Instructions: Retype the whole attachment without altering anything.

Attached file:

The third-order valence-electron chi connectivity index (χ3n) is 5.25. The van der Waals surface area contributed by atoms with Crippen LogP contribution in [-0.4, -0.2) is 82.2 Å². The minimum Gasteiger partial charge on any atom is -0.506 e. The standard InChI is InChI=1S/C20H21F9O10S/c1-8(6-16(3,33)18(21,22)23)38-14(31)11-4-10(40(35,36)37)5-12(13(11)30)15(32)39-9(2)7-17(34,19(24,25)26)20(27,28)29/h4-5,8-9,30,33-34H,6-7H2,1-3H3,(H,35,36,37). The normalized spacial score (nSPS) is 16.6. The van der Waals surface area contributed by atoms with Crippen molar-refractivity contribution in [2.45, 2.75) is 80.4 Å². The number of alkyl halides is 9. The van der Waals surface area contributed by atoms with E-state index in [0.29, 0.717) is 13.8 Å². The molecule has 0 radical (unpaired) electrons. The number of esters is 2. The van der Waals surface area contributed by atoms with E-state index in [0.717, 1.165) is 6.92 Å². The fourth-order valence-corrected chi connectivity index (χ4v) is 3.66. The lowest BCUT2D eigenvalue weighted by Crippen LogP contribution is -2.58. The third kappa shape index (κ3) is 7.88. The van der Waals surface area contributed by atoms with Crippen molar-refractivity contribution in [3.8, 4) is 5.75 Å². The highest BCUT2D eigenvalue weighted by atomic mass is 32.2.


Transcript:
The third-order valence-electron chi connectivity index (χ3n) is 5.25. The van der Waals surface area contributed by atoms with Crippen LogP contribution in [-0.4, -0.2) is 82.2 Å². The minimum Gasteiger partial charge on any atom is -0.506 e. The standard InChI is InChI=1S/C20H21F9O10S/c1-8(6-16(3,33)18(21,22)23)38-14(31)11-4-10(40(35,36)37)5-12(13(11)30)15(32)39-9(2)7-17(34,19(24,25)26)20(27,28)29/h4-5,8-9,30,33-34H,6-7H2,1-3H3,(H,35,36,37). The normalized spacial score (nSPS) is 16.6. The van der Waals surface area contributed by atoms with Crippen molar-refractivity contribution in [2.45, 2.75) is 80.4 Å². The number of alkyl halides is 9. The van der Waals surface area contributed by atoms with E-state index in [0.29, 0.717) is 13.8 Å². The molecule has 0 radical (unpaired) electrons. The number of esters is 2. The van der Waals surface area contributed by atoms with E-state index in [0.717, 1.165) is 6.92 Å². The fourth-order valence-corrected chi connectivity index (χ4v) is 3.66. The lowest BCUT2D eigenvalue weighted by Crippen LogP contribution is -2.58. The third kappa shape index (κ3) is 7.88. The van der Waals surface area contributed by atoms with Crippen molar-refractivity contribution in [3.8, 4) is 5.75 Å². The highest BCUT2D eigenvalue weighted by atomic mass is 32.2.